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2012 Awards Series: Rookies of the Year

With the 2012 season behind us, it’s time for some housekeeping here at SABR Toothed Tigers. Shortly before the World Series, we published my 2012 predictions as heard on The Guy Show for how the divisions and awards would play out.

Now it’s time to hand out some hardware.

Rookies of the Year:

American League

Preseason Prediction: Matt Moore (LHP-Tampa Bay Rays)

Moore was one of the top prospects in baseball in 2011 no matter who you asked and burst onto the scene in grand fashion in the postseason last year. He was a popular pick heading into the season and I certainly thought he’d be a top contender for the award. Moore had some growing pains in 2012, but he actually did have a respectable season.

Moore made 31 starts and posted an 11-11 record in 177.1 innings with a K/9 of 8.88. He walked too many (4.11 per 9IP), but a 3.81 ERA and 3.91 FIP is a strong season for a young rookie lefthander. He posted a 2.3 WAR which was 5th among AL rookie pitchers (4th if you don’t count the seasoned Yu Darvish).

Moore’s season was nothing to sneeze at, but it was a far cry from earning him AL Rookie of the Year honors.

The Award Goes To…

Mike Trout. Obviously. Other rookies had good seasons. Darvish, Jarrod Parker, and  Tommy Milone from the mound. Yoenis Cespedes from the batter’s box. But, seriously, Mike Trout ran circles around everyone in this year’s award.

Trout posted an historic 10.0 WAR in 2012 which not only put him atop all American League rookies, it put him above every single player in Major League Baseball. Only three rookies have ever top 8.0 WAR, and none have ever exceeded Trout’s 10.0. The voting will be unanimous when the BBWAA hands out the award, but let’s just hit some numbers quickly just for good measure.

Trout led AL rookies in the following categories (these are just the ones I felt like looking up): hits, homeruns, runs, runs batted in, batting average, on base percentage, slugging percentage, weighted on base average (wOBA), weighted runs created plus (wRC+), UZR, BSR (baserunning metric), and WAR. Pretty open and shut if you ask me.

The full ballot looks like this:

3. Yoenis Cespedes (OF-Oak)

2. Yu Darvish (SP-TEX)

1. Mike Trout (OF-LAA)

National League:

Preseason Prediction: Devin Mesoraco (C-Cincinnati Reds)

Mesoraco was another popular pick in 2012, so I was not the only one to miss wildly. Mesoraco played in 54 games and posted a pretty terrible 0.1 WAR. The .212/.288/.352 slash line doesn’t help either. The defense was unremarkable and the offense didn’t do anything to make up for it.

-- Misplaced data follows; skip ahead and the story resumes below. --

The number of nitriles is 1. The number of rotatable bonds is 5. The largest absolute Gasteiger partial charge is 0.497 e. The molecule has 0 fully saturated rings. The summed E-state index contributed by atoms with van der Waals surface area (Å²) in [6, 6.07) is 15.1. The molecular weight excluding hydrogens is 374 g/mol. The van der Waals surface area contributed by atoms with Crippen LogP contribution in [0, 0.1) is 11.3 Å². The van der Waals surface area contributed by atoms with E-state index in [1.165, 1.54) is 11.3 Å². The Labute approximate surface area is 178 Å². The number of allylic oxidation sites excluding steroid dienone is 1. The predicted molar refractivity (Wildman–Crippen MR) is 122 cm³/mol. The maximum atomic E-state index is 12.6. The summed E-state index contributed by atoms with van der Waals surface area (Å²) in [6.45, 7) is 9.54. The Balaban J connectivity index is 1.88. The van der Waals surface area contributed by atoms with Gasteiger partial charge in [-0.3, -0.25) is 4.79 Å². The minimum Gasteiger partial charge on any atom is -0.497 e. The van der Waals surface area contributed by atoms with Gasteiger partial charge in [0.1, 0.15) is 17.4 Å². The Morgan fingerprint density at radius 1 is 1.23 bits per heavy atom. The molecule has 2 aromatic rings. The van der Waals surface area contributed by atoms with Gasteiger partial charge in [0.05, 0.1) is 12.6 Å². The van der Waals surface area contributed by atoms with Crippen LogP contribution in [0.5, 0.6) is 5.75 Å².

I wouldn’t call Mesoraco a bust by any means, but the 24 year old backstop will need to find his form if he wants to catch 120+ games next season. His minor league numbers certainly speak to his talent, so there’s plenty still to like about the Reds catcher.

The Award Goes To…

This one was a little tougher. Okay, a lot tougher. Two clear candidates emerged in my book: Bryce Harper and Wade Miley. Todd Frazier was an option as well, but he’ll have to settle for 3rd place.

Rookie of the Year can be a difficult award to hand out because you’re often comparing players who have totally different jobs. Harper hits second for a contending team and Miley is a starter on a middle of the pack club.

Their WARs were nearly identical at 4.9 for Harper and 4.8 for Miley. Harper played 139 games, got 597 plate appearances and turned those into the following statistical profile:

22 HR, 59 RBI, 98 R, 18 SB, .270/.340/.477, .352 wOBA, 121 wRC+, 9.9 UZR.

Miley made 29 starts and 3 relief appearance totaling 194.2 innings. His line looks something like this:

16-11, 6.66 K/9, 1.71 BB/9, 3.33 ERA, 3.15 FIP

Again, their WARs are almost identical and they have a totally different role. Statistically, it’s hard to really separate the two. I’m going to throw my support to Wade Miley for the following reason, but a vote for Harper is absolutely warranted.

Harper excelled amid a good team having a great year, while Miley picked up the slack for a decent rotation. Miley was the Dbacks best starter by a good margin. Harper was the Nats second best bat, but they also had such a great staff to back them up.

There’s nothing particularly objective about that reasoning, but it’s hard to make an objective case for either of them. I feel pretty confident that Harper and Miley should be 1st and 2nd on the NL ROY ballot, but I really don’t know what order they should be in.

The full ballot looks like this:

3. Todd Frazier (3B, 1B, OF – CIN)

2. Bryce Harper (OF- WSH)

1. Wade Miley (SP-ARZ)

Check back Wednesday for Cy Young winners.

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